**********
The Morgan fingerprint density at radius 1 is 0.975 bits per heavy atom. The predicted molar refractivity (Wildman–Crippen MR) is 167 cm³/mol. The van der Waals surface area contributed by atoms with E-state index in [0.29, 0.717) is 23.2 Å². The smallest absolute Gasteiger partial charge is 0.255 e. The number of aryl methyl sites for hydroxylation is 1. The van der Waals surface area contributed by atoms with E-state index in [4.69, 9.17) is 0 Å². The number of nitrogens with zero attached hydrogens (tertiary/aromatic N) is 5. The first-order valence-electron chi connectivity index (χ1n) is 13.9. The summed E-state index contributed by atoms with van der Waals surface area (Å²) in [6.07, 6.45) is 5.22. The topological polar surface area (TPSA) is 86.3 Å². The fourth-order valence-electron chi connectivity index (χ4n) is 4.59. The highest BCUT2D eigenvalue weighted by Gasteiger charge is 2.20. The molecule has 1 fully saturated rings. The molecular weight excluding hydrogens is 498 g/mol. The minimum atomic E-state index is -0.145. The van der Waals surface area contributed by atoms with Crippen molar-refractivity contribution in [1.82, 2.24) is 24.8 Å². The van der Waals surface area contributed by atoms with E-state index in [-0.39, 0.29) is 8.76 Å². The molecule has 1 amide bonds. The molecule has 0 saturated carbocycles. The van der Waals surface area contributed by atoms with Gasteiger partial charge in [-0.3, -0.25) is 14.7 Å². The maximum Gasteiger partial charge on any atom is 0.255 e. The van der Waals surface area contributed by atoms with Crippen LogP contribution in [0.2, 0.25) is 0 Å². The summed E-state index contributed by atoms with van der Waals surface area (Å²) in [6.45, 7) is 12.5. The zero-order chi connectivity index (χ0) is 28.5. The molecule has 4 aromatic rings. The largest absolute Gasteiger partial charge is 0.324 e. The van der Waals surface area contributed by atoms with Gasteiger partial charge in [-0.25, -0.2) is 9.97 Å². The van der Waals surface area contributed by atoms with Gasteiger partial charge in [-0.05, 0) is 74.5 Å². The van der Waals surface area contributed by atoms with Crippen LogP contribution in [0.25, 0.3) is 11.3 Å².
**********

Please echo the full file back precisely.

The Morgan fingerprint density at radius 1 is 0.975 bits per heavy atom. The predicted molar refractivity (Wildman–Crippen MR) is 167 cm³/mol. The van der Waals surface area contributed by atoms with E-state index in [0.29, 0.717) is 23.2 Å². The smallest absolute Gasteiger partial charge is 0.255 e. The number of aryl methyl sites for hydroxylation is 1. The van der Waals surface area contributed by atoms with E-state index in [4.69, 9.17) is 0 Å². The number of nitrogens with zero attached hydrogens (tertiary/aromatic N) is 5. The first-order valence-electron chi connectivity index (χ1n) is 13.9. The summed E-state index contributed by atoms with van der Waals surface area (Å²) in [6.07, 6.45) is 5.22. The topological polar surface area (TPSA) is 86.3 Å². The fourth-order valence-electron chi connectivity index (χ4n) is 4.59. The highest BCUT2D eigenvalue weighted by Gasteiger charge is 2.20. The molecule has 1 fully saturated rings. The molecular weight excluding hydrogens is 498 g/mol. The minimum atomic E-state index is -0.145. The van der Waals surface area contributed by atoms with Crippen molar-refractivity contribution in [1.82, 2.24) is 24.8 Å². The van der Waals surface area contributed by atoms with E-state index in [-0.39, 0.29) is 8.76 Å². The molecule has 1 amide bonds. The molecule has 0 saturated carbocycles. The van der Waals surface area contributed by atoms with Gasteiger partial charge in [-0.3, -0.25) is 14.7 Å². The maximum Gasteiger partial charge on any atom is 0.255 e. The van der Waals surface area contributed by atoms with Crippen LogP contribution in [0.2, 0.25) is 0 Å². The summed E-state index contributed by atoms with van der Waals surface area (Å²) in [6.45, 7) is 12.5. The zero-order chi connectivity index (χ0) is 28.5. The molecule has 4 aromatic rings. The largest absolute Gasteiger partial charge is 0.324 e. The van der Waals surface area contributed by atoms with Gasteiger partial charge in [-0.25, -0.2) is 9.97 Å². The van der Waals surface area contributed by atoms with Gasteiger partial charge in [-0.05, 0) is 74.5 Å². The van der Waals surface area contributed by atoms with Crippen LogP contribution in [0.25, 0.3) is 11.3 Å².